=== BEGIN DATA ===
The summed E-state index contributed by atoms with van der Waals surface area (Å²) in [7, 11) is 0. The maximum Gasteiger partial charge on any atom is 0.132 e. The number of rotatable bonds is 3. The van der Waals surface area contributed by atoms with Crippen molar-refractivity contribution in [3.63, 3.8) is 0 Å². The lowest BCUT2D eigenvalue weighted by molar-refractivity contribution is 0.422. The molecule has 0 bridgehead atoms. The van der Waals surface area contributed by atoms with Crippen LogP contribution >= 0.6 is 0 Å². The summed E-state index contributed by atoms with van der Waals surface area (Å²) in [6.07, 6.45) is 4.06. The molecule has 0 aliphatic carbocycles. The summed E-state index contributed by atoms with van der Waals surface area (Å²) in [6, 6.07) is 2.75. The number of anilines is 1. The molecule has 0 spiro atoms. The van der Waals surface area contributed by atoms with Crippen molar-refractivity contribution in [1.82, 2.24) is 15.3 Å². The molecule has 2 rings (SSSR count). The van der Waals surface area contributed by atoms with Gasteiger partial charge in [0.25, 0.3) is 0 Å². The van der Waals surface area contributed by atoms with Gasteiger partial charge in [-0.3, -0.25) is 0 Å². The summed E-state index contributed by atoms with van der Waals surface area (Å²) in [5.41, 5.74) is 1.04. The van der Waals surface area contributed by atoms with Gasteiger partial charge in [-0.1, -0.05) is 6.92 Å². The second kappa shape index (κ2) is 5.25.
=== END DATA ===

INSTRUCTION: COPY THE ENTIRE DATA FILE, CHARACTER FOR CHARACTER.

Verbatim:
The summed E-state index contributed by atoms with van der Waals surface area (Å²) in [7, 11) is 0. The maximum Gasteiger partial charge on any atom is 0.132 e. The number of rotatable bonds is 3. The van der Waals surface area contributed by atoms with Crippen molar-refractivity contribution in [3.63, 3.8) is 0 Å². The lowest BCUT2D eigenvalue weighted by molar-refractivity contribution is 0.422. The molecule has 0 bridgehead atoms. The van der Waals surface area contributed by atoms with Crippen LogP contribution >= 0.6 is 0 Å². The summed E-state index contributed by atoms with van der Waals surface area (Å²) in [6.07, 6.45) is 4.06. The molecule has 0 aliphatic carbocycles. The summed E-state index contributed by atoms with van der Waals surface area (Å²) in [6, 6.07) is 2.75. The number of anilines is 1. The molecule has 0 spiro atoms. The van der Waals surface area contributed by atoms with Crippen molar-refractivity contribution in [1.82, 2.24) is 15.3 Å². The molecule has 2 rings (SSSR count). The van der Waals surface area contributed by atoms with Gasteiger partial charge in [0.25, 0.3) is 0 Å². The van der Waals surface area contributed by atoms with Gasteiger partial charge in [-0.3, -0.25) is 0 Å². The summed E-state index contributed by atoms with van der Waals surface area (Å²) in [5.41, 5.74) is 1.04. The van der Waals surface area contributed by atoms with Gasteiger partial charge in [-0.1, -0.05) is 6.92 Å². The second kappa shape index (κ2) is 5.25.